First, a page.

Black Santa, 1985

By Clay Eals

PacificNW magazine of The Seattle Times is not running “Now & Then” in the Sunday print editions of Dec. 20 and Dec. 27, 2020.

So as one way to fill the gap for you, our faithful blog subscribers, I offer this “Black Santa” story of mine that appeared Christmas Day 1985 on the front page of the West Seattle Herald, for which I served as editor. The fine photos were by Herald photographer Brad Garrison. This is posted with the permission of Robinson Newspapers.

A couple months ago, thinking this story and photos might make the basis for a “Now & Then” column this month, I tried searching online for Tracy Bennett, the subject of this story, who would be 57 today. Alas, I turned up nothing.

Still, in our coronaviral time of health crisis and social, economic and political upheaval, this 35-year-old story about Tracy and his view on the Santa milieu remains timely, powerful and inspiring — at least that’s my hope.

At the time I wrote it, the story resonated quite personally, From 1985 to 1993, I volunteered more than 100 times to play Santa for children and adults at parties and in schools, community halls and private homes throughout Puget Sound as part of the American Heart Association’s “Santa with a Heart” fundraising program. As any Santa will tell you, it was a uniquely heartwarming and unforgettable experience. (See clippings at bottom.)

Please click any of the images once or twice to enlarge them for easy reading. And if you want to read the transcribed Black Santa text instead of reading directly from the images, scroll down.

Merry merry, and ho, ho, ho!

Dec. 25, 1985, West Seattle Herald, page one. (Posted with permission of Robinson Newspapers.)
Dec. 25, 1985, West Seattle Herald, page two. (Posted with permission of Robinson Newspapers.)

West Seattle Herald, Dec. 25, 1985

‘Just for you’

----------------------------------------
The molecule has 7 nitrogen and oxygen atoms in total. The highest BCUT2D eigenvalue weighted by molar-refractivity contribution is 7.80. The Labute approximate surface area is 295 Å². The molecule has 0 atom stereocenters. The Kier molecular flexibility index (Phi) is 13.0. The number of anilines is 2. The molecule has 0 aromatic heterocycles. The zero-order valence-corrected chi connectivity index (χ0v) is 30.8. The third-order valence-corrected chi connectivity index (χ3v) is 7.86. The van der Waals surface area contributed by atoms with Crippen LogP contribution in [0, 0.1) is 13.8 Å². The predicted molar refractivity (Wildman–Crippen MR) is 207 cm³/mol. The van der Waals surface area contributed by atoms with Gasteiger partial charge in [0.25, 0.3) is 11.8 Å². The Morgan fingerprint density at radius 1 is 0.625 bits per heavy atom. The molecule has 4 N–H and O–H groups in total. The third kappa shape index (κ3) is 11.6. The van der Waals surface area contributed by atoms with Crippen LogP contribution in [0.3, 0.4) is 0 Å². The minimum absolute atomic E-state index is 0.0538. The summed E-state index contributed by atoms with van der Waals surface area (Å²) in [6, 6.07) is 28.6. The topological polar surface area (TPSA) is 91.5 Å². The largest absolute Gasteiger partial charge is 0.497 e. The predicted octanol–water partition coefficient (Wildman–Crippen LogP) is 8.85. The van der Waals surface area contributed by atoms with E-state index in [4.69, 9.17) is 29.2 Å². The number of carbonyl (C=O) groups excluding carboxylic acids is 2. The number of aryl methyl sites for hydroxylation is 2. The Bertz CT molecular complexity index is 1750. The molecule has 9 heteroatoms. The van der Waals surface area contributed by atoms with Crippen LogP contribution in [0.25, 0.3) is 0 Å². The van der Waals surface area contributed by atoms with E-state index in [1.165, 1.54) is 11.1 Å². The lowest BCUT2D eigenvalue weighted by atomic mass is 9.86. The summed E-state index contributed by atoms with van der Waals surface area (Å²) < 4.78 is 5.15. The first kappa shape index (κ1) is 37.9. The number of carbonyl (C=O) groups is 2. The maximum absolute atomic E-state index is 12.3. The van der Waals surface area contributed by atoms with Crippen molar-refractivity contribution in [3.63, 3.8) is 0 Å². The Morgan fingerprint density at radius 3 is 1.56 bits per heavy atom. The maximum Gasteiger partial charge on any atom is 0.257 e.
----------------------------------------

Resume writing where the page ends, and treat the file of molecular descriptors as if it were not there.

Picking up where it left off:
Black Santa relishes children’s happiness

Santa Claus, known as Tracy Bennett in the “off”-season, walks into a class of busy fifth- and sixth-graders at Hughes Elementary School in West Seattle.

“Hi, boys and girls,” says Santa.

“Oh, hi Santa Claus!” the students respond, almost in unison.

“Howya doin’?”


“That’s good. I thought I’d drop in and visit you for a minute.”

“Yeah,” say a couple of students. “You changed colors.”

“Yeah,” answers Santa, “I sure did, didn’t I?”


When most of those who are opening packages under the Christmas tree this morning think about “the man with all the toys,” their vision probably doesn’t look like Tracy Bennett.

That’s because Bennett is Black, while nearly all of the Santas in the world — at least in the United States — seem to be as white as the North Pole’s year-round snow.

Bennett isn’t bothered, however. He keeps an upbeat, optimistic attitude about the seasonal craft he’s practiced for the past 12 years. He says he’s encountered subtle prejudice from adults and skepticism from kids, but he boasts of being able to win over most of the doubters.

Exposure is what Bennett says he needs most. And so do the other Black Santas in America, he says.

Bennett got some of the exposure he desired last week when he walked the halls of both Hughes and Van Asselt elementary schools, the latter of which is attended by some students who live in southern West Seattle and the city side of White Center.